Conference Contribution Details
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Úna Kingston, Manolis Adamakis, João Costa
Educational Studies Association of Ireland (ESAI) Conference 2020
[C2] Effects of a Whole-School Physical Activity Policy in Primary Education Literacy Results
Dublin (online)
Oral Presentation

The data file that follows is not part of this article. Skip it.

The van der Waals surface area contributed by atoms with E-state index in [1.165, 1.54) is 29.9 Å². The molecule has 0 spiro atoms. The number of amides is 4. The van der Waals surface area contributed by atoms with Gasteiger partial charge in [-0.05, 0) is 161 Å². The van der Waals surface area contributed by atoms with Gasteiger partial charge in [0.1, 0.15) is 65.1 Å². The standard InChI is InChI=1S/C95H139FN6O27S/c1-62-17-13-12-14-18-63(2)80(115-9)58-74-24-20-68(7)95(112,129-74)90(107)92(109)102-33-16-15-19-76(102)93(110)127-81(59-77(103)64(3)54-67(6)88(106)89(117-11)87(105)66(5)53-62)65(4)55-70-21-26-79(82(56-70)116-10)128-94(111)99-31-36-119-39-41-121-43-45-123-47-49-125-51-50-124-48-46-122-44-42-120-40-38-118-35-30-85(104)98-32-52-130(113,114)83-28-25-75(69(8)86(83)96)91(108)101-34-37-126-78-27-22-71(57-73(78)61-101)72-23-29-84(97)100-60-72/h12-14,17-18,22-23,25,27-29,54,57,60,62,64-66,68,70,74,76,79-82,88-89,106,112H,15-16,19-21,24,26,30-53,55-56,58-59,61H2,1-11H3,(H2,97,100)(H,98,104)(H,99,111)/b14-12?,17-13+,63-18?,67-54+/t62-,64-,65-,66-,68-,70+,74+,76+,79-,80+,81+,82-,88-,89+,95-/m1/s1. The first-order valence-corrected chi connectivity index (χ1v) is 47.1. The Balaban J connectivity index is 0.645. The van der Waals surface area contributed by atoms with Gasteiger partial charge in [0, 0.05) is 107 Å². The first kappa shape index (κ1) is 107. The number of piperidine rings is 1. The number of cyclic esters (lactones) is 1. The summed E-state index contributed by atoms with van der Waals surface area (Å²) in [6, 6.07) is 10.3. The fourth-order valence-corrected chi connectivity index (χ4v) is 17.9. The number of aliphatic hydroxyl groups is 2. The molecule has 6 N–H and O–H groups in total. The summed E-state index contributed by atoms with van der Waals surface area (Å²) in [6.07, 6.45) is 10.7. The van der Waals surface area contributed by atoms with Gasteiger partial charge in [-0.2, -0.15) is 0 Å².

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Introduction: Considering the limited evidence of the benefits of school-led Physical Activity (PA) policies on overall children’s academic achievement, including literacy, this study aimed at examining the effect in students’ literacy of a multi-dimensional PA policy as an intervention study in an Irish primary school setting. Methods: The study cohort included a 4th (n=20; mean age 9.95±.39 years) and 6th year class (n=23; mean age 12.00±.30 years) with 22 boys / 21 girls in total. The intervention started in the second term and provided PA during all weekdays through Physical Education, Structured Play and Unstructured Play. Children’s literacy was pre-tested in late 1st term and post-tested late 2nd term with the respective year versions of the Word Wise Vocabulary Development Test marked at 100%. The PA intervention effect on literacy was analysed with repeated measures ANOVA [2 times (pre- and post-intervention)], controlling gender and class as between-subject factors. Results: For literacy, the repeated measures ANOVA tests revealed that the main effect of Time was large and statistically significant [F(1,39)=16.23, p<.001, η2=.294]. A statistically significant interaction with large effect was found for Time x Class [F(1,39)=19.48, p<.001, η2=.333] and for Time x Gender [F1,39)=5.36, p=.026, η2=.121]. The multi-dimensional PA intervention was more beneficial for 4th than 6th class students (respectively: 18.06%; -0.94%; p<.001), and for boys compared to girls (respectively: 12.69%; 1.95%; p<.001). Yet, non-significant interaction effect was found for Time x Gender x Class [F(1,39)=.019, p=.664, η2=.005]. Conclusion: While, overall, increasing literacy results, with differences considering gender and class, children also availed the opportunity to meet international PA recommendations that contribute to overall health and wellbeing indicators. Appropriate implementation of PA interventions can significantly improve children’s literacy and health indicators, while preparing for the Junior Cycle Wellbeing framework.